Rory Carroll-Maher (pen name Rory Carroll) is an Irish journalist working for The Guardian. Born in Dublin, Carroll is a graduate of Blackrock College, Trinity College Dublin, and Dublin City University.  He reported for The Guardian from Rome (1999 - 2002) and Johannesburg (2002 - 2005), before volunteering to work in Baghdad from January 2005. From 2007 (perhaps earlier) he was based in The Guardian's Caracas bureau. His articles in The Guardian usually appear as written by Rory Carroll. 
Abduction and release
On 19 October 2005 Carroll was abducted after carrying out an interview in Baghdad. The interview had been arranged with the assistance of the Baghdad office of Moqtada al-Sadr. Carroll was released unharmed by his captors on 20 October. 
In 2007, Carroll started reporting from Caracas, Venezuela. His reporting has generally been quite critical of Hugo Chávez and the social revolution taking place in Venezuela. He sets out to report "both good and bad things" going on in Venezuela, but certainly he downplays the positive developments and emphasizes the negative ones.   He has characterised Chávez as a buffoon seeking to impose a "Marxist-Leninist" regime together with a cult of personality.  His first reports from Venezuela dealt with the closure of the broadcasting side of RCTV. All his articles about this topic attacked the partial closure of the TV station while (1) not mentioning RCTV's deeply hostile nature,  and (2) not mentioning the US meddling in the TV station. 
Beginning 20 May 2008, Carroll started a series of Caracas Diaries which treat a variety of topics in an informal way, often attacking Chávez, and in general writing "humorously" about Latin American issues.  The Venezuela Informtion Centre - UK stated:
- In a series of 'Caracas Diary' articles published in the Guardian over the past week ... Rory Carroll continues his unrelenting criticism of Hugo Chavez and of Venezuela's progressive policies. Carroll exploits the 'diary' form to take even more licence than usual to depart from anything resembling objective reporting. The articles adopt a particularly unpleasant tone, in parts cynical and patronising, elsewhere ranging from sneering to smearing. He particularly misrepresents the London-Caracas oil deal and completely fails to acknowledge the seriousness of the recent US incursion into Venezuelan airspace or the sinister implications of the Milton Friedman prize for 'freedom', worth US$500,000, being awarded to Jon Goicochea, the right-wing student leader. Instead, he sees these as suitable subjects for a particularly puerile form of 'humorous' comment.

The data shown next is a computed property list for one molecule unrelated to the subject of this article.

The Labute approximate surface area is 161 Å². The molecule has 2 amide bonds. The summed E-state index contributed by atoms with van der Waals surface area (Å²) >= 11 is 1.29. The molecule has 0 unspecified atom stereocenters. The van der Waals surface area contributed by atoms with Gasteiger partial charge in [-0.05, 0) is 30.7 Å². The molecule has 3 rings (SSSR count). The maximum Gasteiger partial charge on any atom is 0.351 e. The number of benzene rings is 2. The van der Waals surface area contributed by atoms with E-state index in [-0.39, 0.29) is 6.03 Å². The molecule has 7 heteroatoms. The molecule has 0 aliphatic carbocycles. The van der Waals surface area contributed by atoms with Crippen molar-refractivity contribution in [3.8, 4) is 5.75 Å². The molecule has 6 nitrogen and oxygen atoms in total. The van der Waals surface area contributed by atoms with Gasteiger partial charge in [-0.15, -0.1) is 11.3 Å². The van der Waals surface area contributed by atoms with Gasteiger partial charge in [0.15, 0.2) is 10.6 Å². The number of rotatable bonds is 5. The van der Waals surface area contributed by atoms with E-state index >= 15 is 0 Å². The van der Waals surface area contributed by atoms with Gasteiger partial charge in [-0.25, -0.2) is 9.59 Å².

The Caracas Diary column is a gross example of superficial, snide and patronising journalism. It caricatures people in Latin America who are working to change their societies for the better against immense pressure from the United States government. Why isn't the Guardian running a column poking fun at the people who are doing real harm in the world such as President George W. Bush? 
References, Resources and Contact
- 'Guardian reporter missing in Iraq ', BBC website, 19 October, 2005. (Accessed 8 April, 2009)
- Rory Carroll, 'How I never quite fell for South Africa', The Guardian, 15 August, 2006. (Accessed 8 April, 2009)
- Rory Carroll, 'Kidnap in Baghdad', The Guardian, 22 October, 2005. (Accessed 8 April, 2009)
- Rory Carroll, 'Where's the respect, Chávez asks as he seizes dissected cadavers', The Guardian, 10 March, 2009. (Accessed 8 April, 2009)
- Rory Carroll, 'Students march against Chávez', The Guardian, 10 November 2007. (Accessed 8 April, 2009)
- Rory Carroll, 'Looney Tunes in Caracas', The Guardian (Comment is Free), 25 August, 2007.
- Stephen Lendman, 'Venezuela's RCTV and its Acts of Sedition', venezuelanalysis.org, 25 January, 2007. (Accessed 8 April, 2009)
- Rory Carroll, 'Changing channels', The Guardian, 22 June, 2007.
- The diaries in question:
- VICUK, news-email, 25 May 2008